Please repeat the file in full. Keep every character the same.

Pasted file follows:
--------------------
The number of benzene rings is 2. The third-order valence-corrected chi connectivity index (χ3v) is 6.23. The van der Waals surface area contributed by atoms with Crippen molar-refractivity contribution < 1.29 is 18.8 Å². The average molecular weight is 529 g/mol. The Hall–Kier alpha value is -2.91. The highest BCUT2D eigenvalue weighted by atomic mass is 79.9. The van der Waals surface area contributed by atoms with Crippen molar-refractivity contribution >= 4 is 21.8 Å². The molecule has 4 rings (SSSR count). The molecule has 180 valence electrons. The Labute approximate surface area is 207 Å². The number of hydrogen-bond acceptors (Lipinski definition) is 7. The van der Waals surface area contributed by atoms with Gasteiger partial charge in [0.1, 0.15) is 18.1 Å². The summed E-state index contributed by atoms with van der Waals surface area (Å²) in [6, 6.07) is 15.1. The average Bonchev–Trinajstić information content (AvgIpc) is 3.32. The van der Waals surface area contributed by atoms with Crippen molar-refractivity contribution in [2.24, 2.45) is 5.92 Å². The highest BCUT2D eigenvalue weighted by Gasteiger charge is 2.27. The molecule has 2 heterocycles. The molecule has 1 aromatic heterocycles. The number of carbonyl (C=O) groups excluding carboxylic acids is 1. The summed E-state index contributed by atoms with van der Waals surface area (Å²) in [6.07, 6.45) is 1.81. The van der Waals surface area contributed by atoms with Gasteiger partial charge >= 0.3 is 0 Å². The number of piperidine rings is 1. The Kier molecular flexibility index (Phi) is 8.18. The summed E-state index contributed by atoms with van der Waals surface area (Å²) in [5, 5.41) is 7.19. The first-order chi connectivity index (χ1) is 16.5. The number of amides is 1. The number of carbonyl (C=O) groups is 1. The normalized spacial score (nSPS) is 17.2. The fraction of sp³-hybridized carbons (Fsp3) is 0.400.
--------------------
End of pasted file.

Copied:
The number of benzene rings is 2. The third-order valence-corrected chi connectivity index (χ3v) is 6.23. The van der Waals surface area contributed by atoms with Crippen molar-refractivity contribution < 1.29 is 18.8 Å². The average molecular weight is 529 g/mol. The Hall–Kier alpha value is -2.91. The highest BCUT2D eigenvalue weighted by atomic mass is 79.9. The van der Waals surface area contributed by atoms with Crippen molar-refractivity contribution >= 4 is 21.8 Å². The molecule has 4 rings (SSSR count). The molecule has 180 valence electrons. The Labute approximate surface area is 207 Å². The number of hydrogen-bond acceptors (Lipinski definition) is 7. The van der Waals surface area contributed by atoms with Gasteiger partial charge in [0.1, 0.15) is 18.1 Å². The summed E-state index contributed by atoms with van der Waals surface area (Å²) in [6, 6.07) is 15.1. The average Bonchev–Trinajstić information content (AvgIpc) is 3.32. The van der Waals surface area contributed by atoms with Crippen molar-refractivity contribution in [2.24, 2.45) is 5.92 Å². The highest BCUT2D eigenvalue weighted by Gasteiger charge is 2.27. The molecule has 2 heterocycles. The molecule has 1 aromatic heterocycles. The number of carbonyl (C=O) groups excluding carboxylic acids is 1. The summed E-state index contributed by atoms with van der Waals surface area (Å²) in [6.07, 6.45) is 1.81. The van der Waals surface area contributed by atoms with Gasteiger partial charge >= 0.3 is 0 Å². The number of piperidine rings is 1. The Kier molecular flexibility index (Phi) is 8.18. The summed E-state index contributed by atoms with van der Waals surface area (Å²) in [5, 5.41) is 7.19. The first-order chi connectivity index (χ1) is 16.5. The number of amides is 1. The number of carbonyl (C=O) groups is 1. The normalized spacial score (nSPS) is 17.2. The fraction of sp³-hybridized carbons (Fsp3) is 0.400.